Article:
In an interview with "The American Reader", photographer Gregory Crewdson discusses his motivations and objectives. His photos are often cinematic in scale and haunting - maybe even unnerving. Crewdson has a very unique relationship with the figures in his work: "I don’t want to know them well. I don’t want to have any intimate contact with them. For all the talk of my pictures being narratives or that they’re about storytelling, there’s really very little actually happening in the pictures. One of the few things I always tell people in my pictures is that I want less—give me something less." Thus his work is open to the widest interpretation, he is giving the viewer the opportunity to project their own narrative into the picture.
Later in the interview, Crewdson speaks of the inevitable disappointment of translating an image in his mind into the final product. "Yes. I think that’s the nature of representation. No matter what it will disappoint, it will fail in some way. But that’s also part of the magic of art. If every picture met my expectation in exactly the right way, there’d be no mystery; there’d be no gap between what’s in my head and the picture I make. So it’s necessary. But it sure disappoints you. It’s also what propels you to make the next one."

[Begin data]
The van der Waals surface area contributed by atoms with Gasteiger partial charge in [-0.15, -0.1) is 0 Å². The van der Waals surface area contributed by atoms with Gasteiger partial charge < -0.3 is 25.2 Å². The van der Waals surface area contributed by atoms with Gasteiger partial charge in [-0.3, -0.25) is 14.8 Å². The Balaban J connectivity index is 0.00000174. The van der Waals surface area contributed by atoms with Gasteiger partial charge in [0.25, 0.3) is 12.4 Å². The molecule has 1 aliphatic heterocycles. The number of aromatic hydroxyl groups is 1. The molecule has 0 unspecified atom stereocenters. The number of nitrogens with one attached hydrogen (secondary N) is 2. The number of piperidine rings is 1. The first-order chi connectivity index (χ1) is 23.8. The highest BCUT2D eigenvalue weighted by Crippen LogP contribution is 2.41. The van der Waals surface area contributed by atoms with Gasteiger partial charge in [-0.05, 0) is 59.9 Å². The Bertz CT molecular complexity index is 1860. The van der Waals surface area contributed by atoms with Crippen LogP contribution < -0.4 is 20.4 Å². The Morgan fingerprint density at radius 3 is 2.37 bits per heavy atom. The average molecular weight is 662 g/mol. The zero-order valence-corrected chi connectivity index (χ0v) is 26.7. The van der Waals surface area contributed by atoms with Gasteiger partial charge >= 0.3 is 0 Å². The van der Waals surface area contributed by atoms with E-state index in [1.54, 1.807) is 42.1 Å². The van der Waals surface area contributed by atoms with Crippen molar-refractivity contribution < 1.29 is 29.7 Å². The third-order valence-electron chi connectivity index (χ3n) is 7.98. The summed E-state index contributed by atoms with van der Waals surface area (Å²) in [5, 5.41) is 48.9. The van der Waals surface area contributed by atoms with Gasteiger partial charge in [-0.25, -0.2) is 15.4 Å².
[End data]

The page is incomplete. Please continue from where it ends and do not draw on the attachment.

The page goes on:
He argues this is the case for just about every visual or performing artist. The desire to make something perfect, exactly right.